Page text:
Advanced Search
MyIDEAS: Login to save this article or follow this journal

An integrated tax-subsidy policy for carbon emission reduction

Contents:

Author Info

  • Galinato, Gregmar I.
  • Yoder, Jonathan K.

Abstract

A carbon tax is often cited by economists as an effective instrument to mitigate greenhouse gas emissions, but there is little political interest in the United States. In light of this political unpopularity, we develop and examine a net-revenue constrained carbon tax and subsidy program. The optimal revenue constrained tax and subsidy schedule based on our utility maximization model taxes energy sources with high emissions to energy price ratio, and subsidizes sources with low emissions to energy price ratios. This approach may be more palatable than a traditional carbon tax because it can change the relative price of low and high emissions energy sources while providing a mechanism to limit net tax increases and energy price increases. We find that a constrained tax/subsidy program provides welfare gains relative to a no-tax scenario. Welfare gains are estimated to be 1% and 36% of the welfare gains from a Pigouvian tax for the motor fuels industry and electric power industry, respectively. In contrast, subsidies for low-emitting energy sources funded from general tax funds rather than from high-emission energy tax revenues lead to welfare decreases substantially below our proposed tax/subsidy policy approach.

Download Info

If you experience problems downloading a file, check if you have the proper application to view it first. In case of further problems read the IDEAS help page. Note that these files are not on the IDEAS site. Please be patient as the files may be large.
File URL: http://www.sciencedirect.com/science/article/B6VFJ-4XHVH0K-1/2/d2a9a584c3dea57c0665864e398c4d8b
Download Restriction: Full text for ScienceDirect subscribers only

As the access to this document is restricted, you may want to look for a different version under "Related research" (further below) or search for a different version of it.

Bibliographic Info

Article provided by Elsevier in its journal Resource and Energy Economics.

Volume (Year): 32 (2010)
Issue (Month): 3 (August)
Pages: 310-326

as in new window
Handle: RePEc:eee:resene:v:32:y:2010:i:3:p:310-326

Contact details of provider:
Web page: http://www.elsevier.com/locate/inca/505569

Related research

Keywords: Non-renewable resources Carbon tax Carbon dioxide emissions Revenue neutral;

References

References listed on IDEAS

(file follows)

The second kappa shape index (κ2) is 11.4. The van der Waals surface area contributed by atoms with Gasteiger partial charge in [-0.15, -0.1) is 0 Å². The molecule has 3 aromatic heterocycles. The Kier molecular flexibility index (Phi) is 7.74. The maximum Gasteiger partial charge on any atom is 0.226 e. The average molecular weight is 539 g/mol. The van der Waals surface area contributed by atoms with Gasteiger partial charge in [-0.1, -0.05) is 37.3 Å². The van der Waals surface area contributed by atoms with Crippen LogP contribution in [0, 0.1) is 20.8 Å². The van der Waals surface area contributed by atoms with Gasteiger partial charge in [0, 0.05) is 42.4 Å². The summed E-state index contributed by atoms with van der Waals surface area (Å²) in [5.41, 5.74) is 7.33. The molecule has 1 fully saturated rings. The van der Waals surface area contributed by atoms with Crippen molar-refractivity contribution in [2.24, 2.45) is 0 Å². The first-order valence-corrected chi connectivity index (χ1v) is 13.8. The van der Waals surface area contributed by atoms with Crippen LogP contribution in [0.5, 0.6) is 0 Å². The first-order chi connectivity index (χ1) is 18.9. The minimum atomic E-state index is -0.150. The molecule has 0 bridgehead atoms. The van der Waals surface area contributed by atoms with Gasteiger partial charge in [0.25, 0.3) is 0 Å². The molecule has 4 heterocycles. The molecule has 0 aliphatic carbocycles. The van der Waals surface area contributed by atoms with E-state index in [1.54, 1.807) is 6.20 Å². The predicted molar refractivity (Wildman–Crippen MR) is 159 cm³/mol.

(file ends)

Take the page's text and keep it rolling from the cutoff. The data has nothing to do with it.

Please report citation or reference errors to , or , if you are the registered author of the cited work, log in to your RePEc Author Service profile, click on "citations" and make appropriate adjustments.:
as in new window
  1. Pizer, William A., 2002. "Combining price and quantity controls to mitigate global climate change," Journal of Public Economics, Elsevier, vol. 85(3), pages 409-434, September.
  2. Fischer, Carolyn & Newell, Richard G., 2008. "Environmental and technology policies for climate mitigation," Journal of Environmental Economics and Management, Elsevier, vol. 55(2), pages 142-162, March.
  3. Goulder, Lawrence & Bovenberg, A. Lans, 2000. "Neutralizing the Adverse Industry Impacts of CO2 Abatement Policies: What Does It Cost?," Discussion Papers dp-00-27, Resources For the Future.
  4. Gilbert E. Metcalf, 2008. "Designing A Carbon Tax to Reduce U.S. Greenhouse Gas Emissions," NBER Working Papers 14375, National Bureau of Economic Research, Inc.
  5. Newell, Richard G. & Pizer, William A., 2003. "Regulating stock externalities under uncertainty," Journal of Environmental Economics and Management, Elsevier, vol. 45(2, Supple), pages 416-432, March.
  6. Johnson, Kenneth C., 2006. "Feebates: An effective regulatory instrument for cost-constrained environmental policy," Energy Policy, Elsevier, vol. 34(18), pages 3965-3976, December.
  7. Parry, Ian & Small, Kenneth, 2002. "Does Britain or the United States Have the Right Gasoline Tax?," Discussion Papers dp-02-12-, Resources For the Future.
  8. Kopczuk, Wojciech, 2003. "A note on optimal taxation in the presence of externalities," Economics Letters, Elsevier, vol. 80(1), pages 81-86, July.
  9. Chouinard, Hayley & Perloff, Jeffrey M, 2003. "Incidence of federal and state gasoline taxes," CUDARE Working Paper Series 952, University of California at Berkeley, Department of Agricultural and Resource Economics and Policy.
  10. Hoel, Michael & Karp, Larry, 2001. "Taxes versus Quotas for a Stock Pollutant," Department of Agricultural & Resource Economics, UC Berkeley, Working Paper Series qt5fx9p7kf, Department of Agricultural & Resource Economics, UC Berkeley.
  11. Frank J. Convery, 2009. "Reflections--The Emerging Literature on Emissions Trading in Europe," Review of Environmental Economics and Policy, Association of Environmental and Resource Economists, vol. 3(1), pages 121-137, Winter.